Wondering which of America’s 60 national parks you should visit next? For this first installment of SmarterTravel’s new series on national parks, I interviewed park rangers and specialists to find out the lesser-known tips for visiting the best national parks, including stops that most tourists miss, the best times to visit, and which ones are their favorites.
Here’s what these experts dub “the best national parks.” (Spoiler: Most are in Alaska.) They might inspire your next vacation to be one that takes advantage of “America’s Best Idea.”
Meet the National Park Experts:
- Rhonda Schier, Chief of Museum Services and Interpretations, Gateway Arch National Park.
- Sally Hurlbert, Management Specialist, Shenandoah National Park.
- Christie Anastasia, Public Affairs Specialist, Acadia National Park.
- Pete Christian, 25 years as a National Park Ranger in various Alaska national parks.
- Gary Bremen, Park Ranger, Biscayne National Park, and guest blogger also known as “The Traveling Ranger.”
- Molly Schroer, Mammoth Cave National Park Spokesperson.
Black Hills & Badlands, South Dakota
Rhonda Schier of Gateway Arch National Park recommends the Black Hills area, where she grew up. “We call it the fly-drive. You can fly into the local airport or Denver and then drive to an assortment of parks within a week: Badlands, Mount Rushmore, Devil’s Tower, Crazy Horse, Minuteman Missile, Wind Cave, Jewel Cave, and more.”
Kenai Fjords National Park, Alaska
Denali National Park and Preserve, Alaska
Denali is also a favorite for Christie Anastasia of Acadia National Park. She used to work in Denali and lists it among her top choices to visit.
Katmai National Park & Preserve, Alaska
Gary Bremen, a Biscayne National Park ranger and guest blogger on National Park Patch Lady, has been to 243 of the 417 national designated areas (including monuments and other culturally significant sites). He says, “Katmai National Park recently stepped to the top of my personal podium as my favorite park. I don’t think it will be unseated any time soon. Documentarian Ken Burns summed it up beautifully though: sometimes, it is less about the place than who’s holding your hand while you’re there.”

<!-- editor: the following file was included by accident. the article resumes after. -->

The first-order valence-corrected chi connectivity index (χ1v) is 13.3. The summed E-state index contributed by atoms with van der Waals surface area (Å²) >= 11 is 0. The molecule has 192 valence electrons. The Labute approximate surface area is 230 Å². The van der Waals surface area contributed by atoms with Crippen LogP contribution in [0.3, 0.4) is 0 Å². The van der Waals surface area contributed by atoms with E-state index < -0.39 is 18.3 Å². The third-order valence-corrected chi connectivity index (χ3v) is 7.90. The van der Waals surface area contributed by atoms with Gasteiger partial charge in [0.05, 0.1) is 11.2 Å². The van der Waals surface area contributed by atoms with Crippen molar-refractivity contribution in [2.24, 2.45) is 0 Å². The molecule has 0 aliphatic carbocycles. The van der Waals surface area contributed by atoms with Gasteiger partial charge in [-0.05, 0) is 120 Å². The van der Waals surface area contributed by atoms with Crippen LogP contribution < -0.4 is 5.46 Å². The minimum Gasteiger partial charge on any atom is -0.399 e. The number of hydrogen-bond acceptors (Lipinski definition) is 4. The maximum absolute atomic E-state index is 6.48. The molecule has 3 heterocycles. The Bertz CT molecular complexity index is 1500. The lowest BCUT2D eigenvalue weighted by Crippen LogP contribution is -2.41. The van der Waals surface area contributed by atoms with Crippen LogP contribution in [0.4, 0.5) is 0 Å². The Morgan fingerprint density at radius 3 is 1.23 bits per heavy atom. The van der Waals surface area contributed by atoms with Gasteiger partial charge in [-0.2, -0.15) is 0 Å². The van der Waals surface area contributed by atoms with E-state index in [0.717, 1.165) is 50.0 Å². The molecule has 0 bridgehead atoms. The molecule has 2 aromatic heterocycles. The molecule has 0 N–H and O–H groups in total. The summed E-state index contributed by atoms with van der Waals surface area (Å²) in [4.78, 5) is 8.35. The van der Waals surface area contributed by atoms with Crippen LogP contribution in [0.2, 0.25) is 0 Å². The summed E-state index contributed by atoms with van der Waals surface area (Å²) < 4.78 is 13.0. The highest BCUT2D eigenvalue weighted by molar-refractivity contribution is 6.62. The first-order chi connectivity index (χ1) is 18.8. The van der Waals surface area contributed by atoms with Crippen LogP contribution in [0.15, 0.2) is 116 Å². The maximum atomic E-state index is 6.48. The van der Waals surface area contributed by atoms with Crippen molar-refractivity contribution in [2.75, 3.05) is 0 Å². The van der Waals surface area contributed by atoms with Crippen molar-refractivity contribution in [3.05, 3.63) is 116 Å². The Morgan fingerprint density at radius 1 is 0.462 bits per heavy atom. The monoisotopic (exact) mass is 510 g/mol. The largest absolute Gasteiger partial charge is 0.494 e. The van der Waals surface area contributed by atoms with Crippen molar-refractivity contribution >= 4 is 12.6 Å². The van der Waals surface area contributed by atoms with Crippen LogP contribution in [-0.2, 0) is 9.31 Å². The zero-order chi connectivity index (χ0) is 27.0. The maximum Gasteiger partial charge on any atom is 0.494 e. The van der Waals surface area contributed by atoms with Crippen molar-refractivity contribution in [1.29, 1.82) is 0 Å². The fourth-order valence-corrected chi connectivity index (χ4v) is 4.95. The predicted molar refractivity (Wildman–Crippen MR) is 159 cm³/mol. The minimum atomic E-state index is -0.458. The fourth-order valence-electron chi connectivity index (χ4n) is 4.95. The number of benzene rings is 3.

Gates of the Arctic National Park and Preserve, Alaska
Pete Christain, who’s worked as a park ranger at various Alaska national parks for 25 years says “Gates of the Arctic National Park and Preserve is a secret gem. Situated entirely above the Arctic Circle, Gates of the Arctic is one of America’s least visited national parks. Here, you can experience primeval wilderness, as it was when it was created, without any detectable trace of the human world.”
Wrangell-St. Elias National Park & Preserve, Alaska
“I find that ‘favorite park’ for me equates with ‘surprising park,'” says Bremen. “I love when I don’t expect much and am blown away by a story that changes how I look at the world. That happened most recently at the largest national park, . I thought I understood the concept of glaciers, but after hiking on Root Glacier for six hours, all I really knew was that I knew so little about glaciers.”
Flagstaff Area National Monuments, Arizona
“There are so many lesser-known parks along the way that get overshadowed, such as the Flagstaff Area National Monuments, a personal favorite,” says Molly Schroer of Mammoth Caves National Park just outside Bowling Green Kentucky.
The “Big Ones”
Popular national parks are popular for a reason, and even park rangers recommend experiencing them for yourself. Bremen says, “[the] Grand Canyon is where I came to terms with who I am, so it will always be special. Acadia, White Sands, Yellowstone, and Zion would all rank high among the big parks.” Anastasia echoes Acadia as a top recommendation. Schroer says, ” I find that the big ones such as Sequoia & Kings Canyon, Grand Canyon, and Yosemite are always the top of my recommendation list.”
Honorable Mentions of Other National Parks:
- Point Reyes National Seashore in California
- Dinosaur National Monument in Utah and Colorado
- Paterson Great Falls National Historic Park in New Jersey
- Rosie the Riveter World War II Homefront National Park in California
More from SmarterTravel:
- A Year of National Parks: Your Month-by-Month Guide to America’s Best Idea
- The Secret Caves of America’s National Parks
- 10 Secret Spots in America’s Top National Parks
Editor’s note: Some quotes are edited for clarity.
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